A close up of the foliage:


Both trees are healthy, but the shaded specimen is clearly bluer in color, and not as dense in growth. The tree grown in sun is plumper, brighter, and tighter in growth. Remember, they’re genetically clones. The only real difference is the sun exposure. They’re in the same soil and on the same feeding regimen.

Finally, a shot of 3 shimpakus, from left to right, increasing in sun exposure…from mostly shade (the Phoenix graft) to full sun (the largest of the three). Going forward, I will be keeping my shimpakus in full sun.


One day, maybe one of these three will be ready to show, but for now, they’ve taught me quite a bit about sun exposure and how trees respond to it. Thanks for reading!

A little spring cleaning

Here are a few trees that are in very early phases of bonsai training, and illustrate some good, basic spring pruning techniques, which are essential horticultural skills necessary to set a tree down the right path.

First, a young trident maple. This is the only trident maple on my benches, and it’s deliberately very different from many of the massive tridents often seen. The goal is to develop a very natural, radial nebari, under a scar-free trunk, and a pleasing, open canopy. Ideally, this will be done with relatively little wire. Each year for the last several years, the roots have been worked thoroughly, and when the branching develops a bit further, it will be easily moved into a very shallow pot.

Before pruning:


After pruning:


In order to keep the branching smooth, it is important to stop long shoots from thickening and crossing. Old scars were cleaned up, and shoots were reduced to 2 nodes. I also decided to shorten the leader a bit, because the section had few shoots and no taper. It looks a bit source now, but in a few weeks, we can revisit it.

Second, a cutting-grown cork bark black pine, the cultivar is Hachi Gen. This one has been in a bonsai pot for 5 years or so, and is very slow as a result. One day, it will probably be the right move to shorten the trunk on this and move the second left branch upward to become the apex. For now, the work was to remove all but a dozen pairs of old needles per shoot, and reduce the number of new shoots down to a pair at each terminal. Then, I decandled the tree, removing nearly all of this year’s candles. Light reaching the interior should cause a bit of back-budding.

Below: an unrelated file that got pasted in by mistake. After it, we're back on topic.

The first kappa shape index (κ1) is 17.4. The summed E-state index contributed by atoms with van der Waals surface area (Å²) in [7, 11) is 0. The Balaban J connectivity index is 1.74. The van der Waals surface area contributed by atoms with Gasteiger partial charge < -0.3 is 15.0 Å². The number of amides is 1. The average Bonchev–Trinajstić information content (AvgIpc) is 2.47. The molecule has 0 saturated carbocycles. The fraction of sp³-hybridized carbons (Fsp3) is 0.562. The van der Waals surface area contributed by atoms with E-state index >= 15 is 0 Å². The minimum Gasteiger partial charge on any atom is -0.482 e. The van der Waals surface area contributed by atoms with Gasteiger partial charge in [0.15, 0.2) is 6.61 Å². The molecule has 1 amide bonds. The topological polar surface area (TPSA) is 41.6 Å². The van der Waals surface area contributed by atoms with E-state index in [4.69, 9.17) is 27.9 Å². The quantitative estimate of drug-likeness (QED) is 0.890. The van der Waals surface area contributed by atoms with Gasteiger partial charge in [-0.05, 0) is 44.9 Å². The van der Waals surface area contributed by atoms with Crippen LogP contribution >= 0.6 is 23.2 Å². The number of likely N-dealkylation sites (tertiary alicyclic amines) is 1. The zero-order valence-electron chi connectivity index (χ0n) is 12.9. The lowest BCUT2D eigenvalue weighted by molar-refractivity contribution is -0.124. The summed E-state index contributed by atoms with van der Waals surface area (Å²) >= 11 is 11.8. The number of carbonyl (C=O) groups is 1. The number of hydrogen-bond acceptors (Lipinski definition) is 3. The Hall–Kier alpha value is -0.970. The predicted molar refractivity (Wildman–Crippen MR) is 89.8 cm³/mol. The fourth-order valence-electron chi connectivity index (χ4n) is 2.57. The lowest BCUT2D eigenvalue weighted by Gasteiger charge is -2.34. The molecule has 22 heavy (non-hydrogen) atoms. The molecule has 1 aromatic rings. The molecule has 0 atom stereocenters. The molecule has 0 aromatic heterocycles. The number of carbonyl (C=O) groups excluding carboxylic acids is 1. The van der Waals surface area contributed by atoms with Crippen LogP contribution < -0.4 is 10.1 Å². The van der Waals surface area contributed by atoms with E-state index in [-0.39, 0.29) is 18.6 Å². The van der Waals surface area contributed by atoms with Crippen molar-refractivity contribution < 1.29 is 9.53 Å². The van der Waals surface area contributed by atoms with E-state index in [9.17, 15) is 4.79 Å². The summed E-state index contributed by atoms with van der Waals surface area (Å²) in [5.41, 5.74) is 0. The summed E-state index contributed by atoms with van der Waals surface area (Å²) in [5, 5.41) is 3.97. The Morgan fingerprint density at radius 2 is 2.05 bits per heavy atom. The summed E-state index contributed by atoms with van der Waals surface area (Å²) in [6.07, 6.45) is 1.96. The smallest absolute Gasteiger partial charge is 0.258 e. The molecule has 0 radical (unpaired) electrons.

Finally, a pair of kishu shimpakus in 2-gallon cans. I started this project for The Alabama Bonsai Society, our Club Tree Project (CTP). We bought 25 junipers, all similar, and allowed members to draw numbers to take home the tree with the associated number. Members can do as they wish with the tree, but document the work…whether they wire, prune, repot; ignore feed and water; or some combination of all. The requirements are simple:
1. We have 2 meetings over the next year where we bring the trees back and share work and results. This gives people a chance to see the results of many different actions all at once.
2. Buy it next spring (dead or alive)…or
3. Bring it back and allow it to be sold as part of the club’s spring plant sale.

We had 21 takers, so I brought home 4 to look after. Here is the first one:


After adding a coarse layer of lava rock underneath, and working in some aggregate on the top. This gives the roots more soil to stretch out into. Plenty of fertilizer cakes were added to the top:


Then, a strand of 5mm aluminum wire was wrapped around the trunk line and the trunk was twisted and “squashed” to create an interesting trunk line. Over time it will be further compacted:


Finally, the last Spring Cleaning project was another of the CTP kishus. This may be the most important pruning technique for a beginner to grasp. Too often, beginners clean out all the growth from the interior of the tree in an attempt to prune, reveal the structure, make it easier to wire, and add a (short-lived) appearance of age. Thinning out the inside leaves all the growth too far out to be beneficial. Instead, prune out the outer foliage, leaving the inner. Next time, I promise better photos…





Thanks for reading!